In the latter sport, Ben Stokes is a larger-than-life Boy’s Own stalwart who impressed everybody he met when he won the BBC Sports Personality of the Year at P&J Live in Aberdeen in 2019. Most of his teammates, including Joe Root, had been generous in defeat to Scotland the previous summer in Edinburgh when the underdogs, captained by the Granite City’s Kyle Coetzer, surged to a hugely unexpected success.

In football, too, Gareth Southgate has been a breath of fresh air at the helm for England, and his condemnation of the horrible racist abuse which some sewer rats on social media doled out to the gifted Bukayo Saka after he missed a penalty during the 2020 Euro final against Italy, was proof positive that his priorities were in the right place.

Yet still, once the dust had settled on that contest, many Scots were mightily relieved that Southgate’s troops had lost. Not because of those actually kicking a ball, but as one former Aberdeen star told me: “Because we would never have heard the end of it for months afterwards and it would have been as if nothing else mattered on the news.”

Which brings us nicely to tomorrow’s Women’s World Cup final in Australia.

Euro 2022 women's football
England head coach Sarina Wiegman has guided the Lionesses to the World Cup final.

In the one corner, there are England’s Lionesses: a pride of thoroughly good eggs who have been in indomitable form under the inspired guidance of manager Sarina Wiegman, who has the sort of record which only The Beatles can top for quality.

Her team have lit up the tournament, but they admitted they were fortunate to scrape past Nigeria in another encounter with a penalty shoot-out climax. In the aftermath, the losing goalkeeper Chiamaka Nnadozie was in tears and visibly distressed, so, rather than celebrating their own achievements, Chloe Kelly and Alex Greenwood immediately rushed towards her and consoled her as if they were all best mates.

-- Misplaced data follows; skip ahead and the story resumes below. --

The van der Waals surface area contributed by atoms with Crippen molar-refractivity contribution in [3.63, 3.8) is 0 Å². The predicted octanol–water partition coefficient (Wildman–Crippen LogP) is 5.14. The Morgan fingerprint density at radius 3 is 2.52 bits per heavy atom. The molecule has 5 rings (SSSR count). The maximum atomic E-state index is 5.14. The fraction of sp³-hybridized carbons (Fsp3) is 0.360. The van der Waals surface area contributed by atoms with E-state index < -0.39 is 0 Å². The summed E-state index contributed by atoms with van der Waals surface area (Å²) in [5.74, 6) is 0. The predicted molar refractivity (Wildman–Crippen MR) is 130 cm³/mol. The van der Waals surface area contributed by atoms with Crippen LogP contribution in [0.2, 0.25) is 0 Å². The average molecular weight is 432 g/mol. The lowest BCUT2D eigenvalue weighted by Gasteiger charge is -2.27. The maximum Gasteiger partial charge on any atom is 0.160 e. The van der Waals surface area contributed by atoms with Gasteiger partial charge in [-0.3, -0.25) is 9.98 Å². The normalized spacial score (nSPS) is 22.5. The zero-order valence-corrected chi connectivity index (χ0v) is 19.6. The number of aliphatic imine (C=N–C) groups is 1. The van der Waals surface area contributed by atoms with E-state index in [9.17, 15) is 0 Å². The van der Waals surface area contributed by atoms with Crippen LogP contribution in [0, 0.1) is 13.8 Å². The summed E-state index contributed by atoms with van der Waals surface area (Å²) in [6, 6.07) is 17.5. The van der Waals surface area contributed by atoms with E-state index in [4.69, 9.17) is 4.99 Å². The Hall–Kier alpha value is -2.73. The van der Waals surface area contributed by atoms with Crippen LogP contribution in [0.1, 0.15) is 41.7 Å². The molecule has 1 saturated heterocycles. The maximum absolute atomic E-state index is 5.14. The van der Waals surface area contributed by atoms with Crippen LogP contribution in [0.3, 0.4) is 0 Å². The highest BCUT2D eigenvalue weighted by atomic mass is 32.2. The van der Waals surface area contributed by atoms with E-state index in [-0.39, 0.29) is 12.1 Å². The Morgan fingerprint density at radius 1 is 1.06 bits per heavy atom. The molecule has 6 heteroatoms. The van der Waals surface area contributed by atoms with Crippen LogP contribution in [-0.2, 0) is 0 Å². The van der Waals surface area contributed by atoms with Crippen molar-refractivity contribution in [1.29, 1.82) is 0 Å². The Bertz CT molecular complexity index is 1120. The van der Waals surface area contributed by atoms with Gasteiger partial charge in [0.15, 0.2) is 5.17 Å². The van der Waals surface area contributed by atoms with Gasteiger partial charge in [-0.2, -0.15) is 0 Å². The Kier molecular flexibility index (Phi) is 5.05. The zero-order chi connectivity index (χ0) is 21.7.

Kelly also told a cameraman to stick his lens where the sun doesn’t shine rather than focus on Nnadozie’s anguish and that typified the class of Wiegman’s side.

In the other corner, there is Spain, who have scrapped through the competition and beat Sweden 2-1 in a pulsating semi-final clash with all the goals coming in the last 10 minutes. They are no pushovers, but the Lionesses definitely have the upper claw.

Scotland skipper Rachel Corsie celebrates scoring a last-minute winner at Hampden. Image: Shutterstock.

So, for those who normally back the Saltire, is this a time to cheer on England? And celebrate the spectacular rise of the women’s game in the last decade?

Part of me says yes… absolutely. But another adds the reminder: If they win, it will be the lead item on the news, their players will he hyped up to the heavens, we’ll be reminded about it for months and the overkill won’t stop until the next big event. (The fact Scotland would behave exactly the same is irrelevant in these circumstances).

Ultimately, it’s just a game and it shouldn’t matter that much. But excuse me, I think I might fancy booking a round of golf.

Where? Oh, anywhere!